Below is the editor again, this time with a numerical question. This question is somewhat more complex than the one above because two of the numbers in the problem are generated by a random number function (appearing in the "eqn" tags). These random numbers mean that there are many versions of the problem containing the same situation but different numbers. Each of the two random numbers in this problem has 11 possible values, giving a total of 11*11 = 121 different possible versions of this question.[delete, I think - the extra explanation does little to clarify.] Answers to the two parts of this question appear as formulas based on the results of the randomly generated numbers.
[no paragraph break]Numerical answers such as these inevitably have rounding error. To account for that possibility, WebAssign builds in a margin of error of plus or minus two percent. This tolerance setting can also be set at a different level by the instructor.
New subtitle: Developing assignments.To develop an assignment, the instructor selects from the available questions and then specifies some properties of the assignment. Among the properties of an assignment are [, such as] the date and time it becomes [is to become] available to students, the date and time it is due, and the number of resubmissions allowed. The most common way of creating an assignment is to duplicate and then [copy and] modify an assignment from an earlier semester.
[no paragraph break]Here is an entry in the assignments list of a course. The [This display summarizes the] basic properties of this [the]assignment are summarized here [delete]. At the left are links allowing the instructor to start creation of [create] a new assignment, search for assignments with particular characteristics, or edit the current assignment. (The "Save", "Duplicate", and "View" commands are inoperative here but become active when [in] the editing screen is called up for an assignment [delete].) Other assignments are accessible either by specifying an assignment number or by using the "Search" feature.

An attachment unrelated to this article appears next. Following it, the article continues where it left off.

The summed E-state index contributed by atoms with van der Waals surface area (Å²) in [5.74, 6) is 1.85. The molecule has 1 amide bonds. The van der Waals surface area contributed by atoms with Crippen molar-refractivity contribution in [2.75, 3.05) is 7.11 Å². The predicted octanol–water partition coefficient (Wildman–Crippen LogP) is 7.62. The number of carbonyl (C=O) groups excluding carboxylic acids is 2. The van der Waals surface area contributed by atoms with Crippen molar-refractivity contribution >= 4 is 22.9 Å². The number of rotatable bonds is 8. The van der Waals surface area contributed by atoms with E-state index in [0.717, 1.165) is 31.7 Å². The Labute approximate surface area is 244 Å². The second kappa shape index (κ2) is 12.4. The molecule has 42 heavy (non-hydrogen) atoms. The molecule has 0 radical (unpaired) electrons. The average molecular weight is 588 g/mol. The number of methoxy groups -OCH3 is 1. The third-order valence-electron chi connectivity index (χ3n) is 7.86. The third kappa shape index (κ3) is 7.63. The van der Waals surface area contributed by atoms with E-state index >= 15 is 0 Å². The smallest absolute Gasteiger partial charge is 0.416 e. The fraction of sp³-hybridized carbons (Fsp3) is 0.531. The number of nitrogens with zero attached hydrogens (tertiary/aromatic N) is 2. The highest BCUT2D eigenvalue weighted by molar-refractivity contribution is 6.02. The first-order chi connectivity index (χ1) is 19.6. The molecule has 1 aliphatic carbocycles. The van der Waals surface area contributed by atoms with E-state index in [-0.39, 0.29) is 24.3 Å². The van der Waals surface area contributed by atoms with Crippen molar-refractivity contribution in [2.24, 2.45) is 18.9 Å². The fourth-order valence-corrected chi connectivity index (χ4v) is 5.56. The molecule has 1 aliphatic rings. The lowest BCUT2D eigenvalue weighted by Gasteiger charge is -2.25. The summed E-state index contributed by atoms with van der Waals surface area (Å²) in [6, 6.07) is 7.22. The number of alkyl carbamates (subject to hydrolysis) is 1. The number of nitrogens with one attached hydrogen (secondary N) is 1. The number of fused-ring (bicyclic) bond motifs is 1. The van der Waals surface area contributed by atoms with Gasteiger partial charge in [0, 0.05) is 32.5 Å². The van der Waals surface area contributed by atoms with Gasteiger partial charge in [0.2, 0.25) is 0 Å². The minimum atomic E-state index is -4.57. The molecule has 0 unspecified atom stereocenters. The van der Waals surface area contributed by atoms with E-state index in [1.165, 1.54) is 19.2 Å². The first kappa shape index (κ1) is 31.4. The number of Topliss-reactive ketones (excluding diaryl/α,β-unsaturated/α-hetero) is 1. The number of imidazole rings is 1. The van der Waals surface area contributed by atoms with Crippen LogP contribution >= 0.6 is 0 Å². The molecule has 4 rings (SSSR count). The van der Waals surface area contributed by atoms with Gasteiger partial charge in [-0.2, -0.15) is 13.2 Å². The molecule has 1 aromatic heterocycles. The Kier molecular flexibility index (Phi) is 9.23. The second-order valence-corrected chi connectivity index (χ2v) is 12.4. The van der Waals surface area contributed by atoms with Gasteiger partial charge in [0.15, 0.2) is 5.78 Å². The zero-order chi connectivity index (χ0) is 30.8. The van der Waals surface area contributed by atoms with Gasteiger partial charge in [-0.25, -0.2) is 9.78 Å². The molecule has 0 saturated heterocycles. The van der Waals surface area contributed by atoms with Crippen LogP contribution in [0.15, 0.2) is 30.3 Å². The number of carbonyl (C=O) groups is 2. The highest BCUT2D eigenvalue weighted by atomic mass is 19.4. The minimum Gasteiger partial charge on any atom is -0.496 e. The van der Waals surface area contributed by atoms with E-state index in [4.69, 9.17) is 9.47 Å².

Like any complex piece of software, WebAssign is not perfect. I am aware of some problem areas. The first [Its first problem] is that entering complex questions into the WebAssign database can be a lengthy process. Some instructors (early adopters) [delete] have entered many [delete] problems themselves. In physics at NCSU they put teaching assistants to work adapting [, while others use teaching assistants to adapt] problems from textbooks and entering them into the database [delete] (but only [delete] with permission from the publishers). The Department of Physics at N.C. State has now entered large problem sets from several texts. Each set is available to adopters of the relevant text.[delete]
[no paragraph break]Hopefully publishers will recognize the value of supporting question entry and will make a set of WebAssign questions available with adoption of a text, in much the way they make available many other supplementary materials.
A second problem area is technology (the flip side of a source of advantage). The technology is very enabling. It also carries two significant detractions. One is that it must be learned. Students go through a short break-in period (less so on my campus than initially, as an increasing number have already used it in physics and math). Instructors have more to do, so their required learning is somewhat greater even than for students. [the extra time it takes students and instructors to learn the new technology.] Learning requirements for instructors are eased by a tutorial and by the availability of training to adopters of the software [delete, explain "availability of training": something like this: optional on-campus training sessions sponsored by campus technical support services.]. In addition, there is an active WebAssign Users' Group that meets periodically. [I'd suggest fleshing this out just a bit more, referring to the questions posed by Critic W, who asked whether the help menu was "for both faculty and students" and wrote: "Does the software provide a tutorial? Does the vendor provide user training? [W]hat kind of tech support does the vendor provide? 24/7?"
The second technology [A third] detraction is dependence on servers, Internet connections, and browsers, etc [delete]. Servers sometimes crash, internet [Internet]lines sometimes fail, some students are still using older browsers that lack functionality, etc [and so on]. Of course, anyone who uses computer and internet technology would foresee these problems. [delete]Hosting of the system by the N.C. State staff reduces these problems [These problems are reduced since the system is hosted by N.C. State][define what kind of staff,] because they [who]are intimately familiar with the software.